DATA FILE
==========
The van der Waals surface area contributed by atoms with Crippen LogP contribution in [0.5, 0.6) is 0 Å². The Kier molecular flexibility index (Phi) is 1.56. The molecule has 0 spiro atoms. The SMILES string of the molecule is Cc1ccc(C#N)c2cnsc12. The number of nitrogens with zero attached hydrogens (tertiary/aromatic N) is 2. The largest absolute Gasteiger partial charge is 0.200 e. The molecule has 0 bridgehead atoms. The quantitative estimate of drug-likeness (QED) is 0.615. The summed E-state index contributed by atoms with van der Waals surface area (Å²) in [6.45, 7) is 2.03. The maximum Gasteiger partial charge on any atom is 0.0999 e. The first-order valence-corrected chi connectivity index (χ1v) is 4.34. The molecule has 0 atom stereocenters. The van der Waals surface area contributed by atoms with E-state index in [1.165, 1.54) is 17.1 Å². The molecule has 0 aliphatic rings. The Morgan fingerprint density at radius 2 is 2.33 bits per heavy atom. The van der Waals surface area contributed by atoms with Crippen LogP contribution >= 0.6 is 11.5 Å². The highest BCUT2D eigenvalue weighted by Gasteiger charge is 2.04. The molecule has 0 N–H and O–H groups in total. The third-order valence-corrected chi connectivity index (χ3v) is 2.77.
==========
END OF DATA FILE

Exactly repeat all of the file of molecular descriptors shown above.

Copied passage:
The van der Waals surface area contributed by atoms with Crippen LogP contribution in [0.5, 0.6) is 0 Å². The Kier molecular flexibility index (Phi) is 1.56. The molecule has 0 spiro atoms. The SMILES string of the molecule is Cc1ccc(C#N)c2cnsc12. The number of nitrogens with zero attached hydrogens (tertiary/aromatic N) is 2. The largest absolute Gasteiger partial charge is 0.200 e. The molecule has 0 bridgehead atoms. The quantitative estimate of drug-likeness (QED) is 0.615. The summed E-state index contributed by atoms with van der Waals surface area (Å²) in [6.45, 7) is 2.03. The maximum Gasteiger partial charge on any atom is 0.0999 e. The first-order valence-corrected chi connectivity index (χ1v) is 4.34. The molecule has 0 atom stereocenters. The van der Waals surface area contributed by atoms with E-state index in [1.165, 1.54) is 17.1 Å². The molecule has 0 aliphatic rings. The Morgan fingerprint density at radius 2 is 2.33 bits per heavy atom. The van der Waals surface area contributed by atoms with Crippen LogP contribution >= 0.6 is 11.5 Å². The highest BCUT2D eigenvalue weighted by Gasteiger charge is 2.04. The molecule has 0 N–H and O–H groups in total. The third-order valence-corrected chi connectivity index (χ3v) is 2.77.